• 17. Disability-inclusive disaster management should be promoted. Disability perspectives should be duly included in the implementation of policies and initiatives in this area, including the Hyogo Framework for Action 2005-2015…. Universal design concepts should be integrated into infrastructure development in disaster-preparedness and post-disaster reconstruction activities.17 5.2.3. Other international conventions Other international instruments with provisions for PWD include the following:  Universal Declaration of Human Rights (1948): Articles 3, 21, 23 and 25  International Covenant on Civil and Political Rights (1966): Article 26  International Covenant on Economic, Social and Cultural Rights (1966): Article 2  The Declaration on the Rights of the Disabled Persons (1975)  Convention on the Rights of the Child (1989): Articles 2 and 23 5.3. HUMANITARIAN GUIDELINES AND STANDARDS 5.3.1. The Sphere Handbook The Sphere Handbook is a widely accepted and recognized set of standards for humanitarian response, utilized by local and international humanitarian actors, donors, and UN agencies alike. Its creation was based on two core beliefs: ‘that those affected by disaster or conflict have a right to life with dignity and, therefore, a right to assistance; and… that all possible steps should be taken to alleviate human suffering.’18 Unlike the UNCRPD and other international conventions, the Sphere standards are selfregulatory, with no compliance mechanism for humanitarian actors. Two components make up the handbook: the humanitarian charter and the minimum standards. The humanitarian charter provides the ethical and legal background to the subsequent components of the handbook. Aside from establishing legal rights and obligations, the charter ‘attempts to capture a consensus among Humanitarian agencies as to the principles which should govern the response to disaster or conflict.’19 The standards ‘describe conditions that must be achieved in any humanitarian response in order for disaster-affected populations to survive and recover in stable conditions and with dignity’.20 These 17 United Nations Economic and Social Council, Biwako Plus Five: Further Efforts Towards an Inclusive, Barrier-Free and Rights-Based Society for Persons With Disabilities in Asia and the Pacific (2007), p. 14 <http://www.ncda.gov.ph/international-conventions-and-commitments/other-internationalcommitments/biwako-plus-five/> [accessed 15 June 2012] 18 The Sphere Project, Humanitarian Charter and Minimum Standards in Humanitarian Response (The Sphere Project, 2011), p.4 19 Ibid., p. 20 20 Ibid., p. 4 17 | P a g e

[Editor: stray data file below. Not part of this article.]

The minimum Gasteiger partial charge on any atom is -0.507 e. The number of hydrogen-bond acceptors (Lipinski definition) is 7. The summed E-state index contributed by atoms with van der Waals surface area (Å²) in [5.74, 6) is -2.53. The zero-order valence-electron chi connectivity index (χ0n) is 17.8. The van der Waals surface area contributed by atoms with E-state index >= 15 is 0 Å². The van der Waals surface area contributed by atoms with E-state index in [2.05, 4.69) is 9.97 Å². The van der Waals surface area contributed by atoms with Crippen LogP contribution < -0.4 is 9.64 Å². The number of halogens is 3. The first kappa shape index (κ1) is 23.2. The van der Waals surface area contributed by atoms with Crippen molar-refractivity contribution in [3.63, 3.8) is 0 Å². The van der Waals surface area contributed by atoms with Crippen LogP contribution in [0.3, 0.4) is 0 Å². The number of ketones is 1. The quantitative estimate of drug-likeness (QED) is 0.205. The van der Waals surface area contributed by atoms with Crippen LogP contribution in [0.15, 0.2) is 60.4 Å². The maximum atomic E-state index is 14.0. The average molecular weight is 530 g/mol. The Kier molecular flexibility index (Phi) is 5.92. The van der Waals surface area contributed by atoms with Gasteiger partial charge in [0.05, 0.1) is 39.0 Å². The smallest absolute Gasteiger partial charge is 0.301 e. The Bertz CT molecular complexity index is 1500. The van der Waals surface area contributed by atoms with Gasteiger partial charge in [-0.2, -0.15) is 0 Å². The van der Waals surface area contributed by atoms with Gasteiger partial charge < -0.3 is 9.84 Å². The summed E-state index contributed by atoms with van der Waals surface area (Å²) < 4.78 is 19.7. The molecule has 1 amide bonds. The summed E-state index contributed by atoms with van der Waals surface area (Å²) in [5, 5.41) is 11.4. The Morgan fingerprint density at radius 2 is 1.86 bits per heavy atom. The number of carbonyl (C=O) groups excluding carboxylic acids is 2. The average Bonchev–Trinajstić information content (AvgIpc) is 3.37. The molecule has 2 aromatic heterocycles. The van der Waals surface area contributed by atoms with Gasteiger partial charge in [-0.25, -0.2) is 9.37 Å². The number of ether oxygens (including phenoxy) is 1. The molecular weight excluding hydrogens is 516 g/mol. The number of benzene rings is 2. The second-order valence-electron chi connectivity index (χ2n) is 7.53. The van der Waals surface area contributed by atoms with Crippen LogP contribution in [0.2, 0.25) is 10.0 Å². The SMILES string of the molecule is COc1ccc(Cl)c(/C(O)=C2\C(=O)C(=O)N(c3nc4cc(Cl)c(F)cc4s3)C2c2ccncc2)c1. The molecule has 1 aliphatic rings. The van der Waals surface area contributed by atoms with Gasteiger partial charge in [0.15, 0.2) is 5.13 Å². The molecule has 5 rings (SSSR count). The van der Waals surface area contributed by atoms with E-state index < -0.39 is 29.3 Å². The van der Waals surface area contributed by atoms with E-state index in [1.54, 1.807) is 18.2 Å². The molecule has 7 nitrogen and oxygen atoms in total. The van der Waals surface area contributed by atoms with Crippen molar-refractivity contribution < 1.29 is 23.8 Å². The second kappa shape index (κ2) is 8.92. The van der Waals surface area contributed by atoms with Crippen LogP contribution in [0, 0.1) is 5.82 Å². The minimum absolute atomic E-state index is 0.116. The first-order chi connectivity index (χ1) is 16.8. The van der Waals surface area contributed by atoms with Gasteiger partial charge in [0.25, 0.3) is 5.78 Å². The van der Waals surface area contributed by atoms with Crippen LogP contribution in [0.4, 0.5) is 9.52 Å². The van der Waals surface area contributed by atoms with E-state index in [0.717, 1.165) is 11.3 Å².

• 18. standards cover four sets of activities: water supply, sanitation and hygiene promotion; food security and nutrition; shelter, settlement and non-food items; and health action. The handbook takes into account a number of cross-cutting themes, including disability. The other themes are children, DRR, environment, gender, HIV/AIDS, older people, and psychosocial support. For themes dealing with an affected population’s particular vulnerabilities and capabilities, the handbook further recognizes that ‘treating these people as a long list of “vulnerable groups” can lead to fragmented and ineffective interventions, which ignore overlapping vulnerabilities and the changing nature of vulnerabilities over time, even during one specific crisis.’21 The definition of disability provided by the UNCRPD is utilized by the handbook and it states that: Persons with disabilities face disproportionate risks in disaster situations and are often excluded from relief and rehabilitation processes… [They] are a diverse population including children and older people, whose needs cannot be addressed in a ‘one size fits all’ approach. Humanitarian responses, therefore, must take into consideration the particular abilities, skills, resources and knowledge of individuals with different types and degrees of impairments... It is essential, therefore, to include persons with disabilities in all aspects of relief and recovery. This requires both mainstreamed and targeted responses.22 Given this, the handbook makes mention of disability - either directly or through reference to ‘vulnerable people’23 - throughout its sections, from the Humanitarian Charter, the Protection Principles, the Core Standards, and the technical chapters on minimum standards. 5.3.2. Other humanitarian standards and guidelines In addition to the Sphere standards, other examples of standards and guidelines for humanitarian response that integrate disability include the following:  IASC: The Operational Guidelines on the Protection of Persons in Situations of Natural Disasters of the IASC acknowledges that certain persons are particularly vulnerable during disasters, including PWD. These guidelines include the specific human rights concerns that PWD may face and practical steps towards their protection in situations of natural disasters. The IASC Guidelines on Mental Health and Psychosocial Support in Emergency Settings also includes provisions for persons with severe mental disorders or disabilities.  UNHCR: The Handbook for the Protection of Internally Displaced Persons, published by the Global Protection Cluster led by UNHCR, utilizes an age, gender, and diversity approach, with diversity defined as ‘other factors [that] might lead to significant inequalities and place persons at risk… includ[ing] ethnicity, 21 Ibid., p. 11 Ibid., p. 17 23 The handbook defines vulnerable people as ‘people who are especially susceptible to the effects of natural or man-made disasters or of conflict… due to a combination of physical, social, environmental and political factors… marginalized by their society due to their ethnicity, age, sex, disability, class or caste, political affiliations or religion.’ 22 18 | P a g e